Irradiation enhances hippocampus-dependent cognition in mice deficient in extracellular superoxide dismutase

Jacob Raber, Laura Villasana, Jenna Rosenberg, Yani Zou, Ting Ting Huang, John R. Fike

Research output: Contribution to journalArticle

44 Scopus citations


The effects of ionizing irradiation on the brain are associated with oxidative stress. While oxidative stress following irradiation is generally viewed as detrimental for hippocampal function, it might have beneficial effects as part of an adaptive or preconditioning response to a subsequent challenge. Here we show that in contrast to what is seen in wild-type mice, irradiation enhances hippocampus- dependent cognitive measures in mice lacking extracellular superoxide dismutase. These outcomes were associated with genotype-dependent effects on measures of oxidative stress. When cortices and hippocampi were analyzed for nitrotyrosine formation as an index of oxidative stress, the levels were chronically elevated in mice lacking extracellular superoxide dismutase. However, irradiation caused a greater increase in nitrotyrosine levels in wild-type mice than mice lacking extracellular superoxide dismutase. These paradoxical genotype-dependent effects of irradiation on measures of oxidative stress and cognitive function underscore potential beneficial effects associated with chronic oxidative stress if it exists prior to a secondary insult such as irradiation.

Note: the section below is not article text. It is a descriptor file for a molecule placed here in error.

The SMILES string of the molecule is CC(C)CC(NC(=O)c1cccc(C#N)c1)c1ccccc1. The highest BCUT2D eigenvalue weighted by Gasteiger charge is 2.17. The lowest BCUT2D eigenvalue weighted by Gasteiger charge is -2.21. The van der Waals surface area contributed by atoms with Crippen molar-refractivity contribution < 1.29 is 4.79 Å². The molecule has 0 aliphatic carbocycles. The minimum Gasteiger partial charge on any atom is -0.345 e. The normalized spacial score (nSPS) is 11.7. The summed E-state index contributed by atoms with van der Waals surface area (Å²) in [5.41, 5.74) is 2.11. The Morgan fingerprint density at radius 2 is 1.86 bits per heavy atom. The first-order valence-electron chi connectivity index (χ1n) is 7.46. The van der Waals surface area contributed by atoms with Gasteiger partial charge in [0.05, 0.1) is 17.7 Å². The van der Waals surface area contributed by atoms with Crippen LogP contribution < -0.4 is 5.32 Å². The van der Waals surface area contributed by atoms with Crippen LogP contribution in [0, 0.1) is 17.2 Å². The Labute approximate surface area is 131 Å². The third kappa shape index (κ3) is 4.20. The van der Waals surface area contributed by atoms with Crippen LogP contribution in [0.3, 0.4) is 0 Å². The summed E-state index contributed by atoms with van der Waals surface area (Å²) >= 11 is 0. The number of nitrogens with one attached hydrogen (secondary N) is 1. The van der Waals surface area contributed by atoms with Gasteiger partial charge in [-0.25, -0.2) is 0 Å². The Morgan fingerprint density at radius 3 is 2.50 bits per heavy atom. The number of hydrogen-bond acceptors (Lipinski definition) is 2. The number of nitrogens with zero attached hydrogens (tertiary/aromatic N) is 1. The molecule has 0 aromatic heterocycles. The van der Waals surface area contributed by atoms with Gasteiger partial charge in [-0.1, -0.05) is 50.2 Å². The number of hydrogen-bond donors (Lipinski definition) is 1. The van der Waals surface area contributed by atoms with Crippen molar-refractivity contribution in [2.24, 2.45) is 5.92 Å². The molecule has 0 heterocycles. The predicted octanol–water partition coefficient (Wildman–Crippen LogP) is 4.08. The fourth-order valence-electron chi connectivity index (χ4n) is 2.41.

Original languageEnglish (US)
Pages (from-to)72-80
Number of pages9
Issue number1
Publication statusPublished - Jan 2011



  • EC-SOD
  • Fear conditioning
  • Hippocampus
  • Irradiation
  • Water maze

ASJC Scopus subject areas

  • Cognitive Neuroscience

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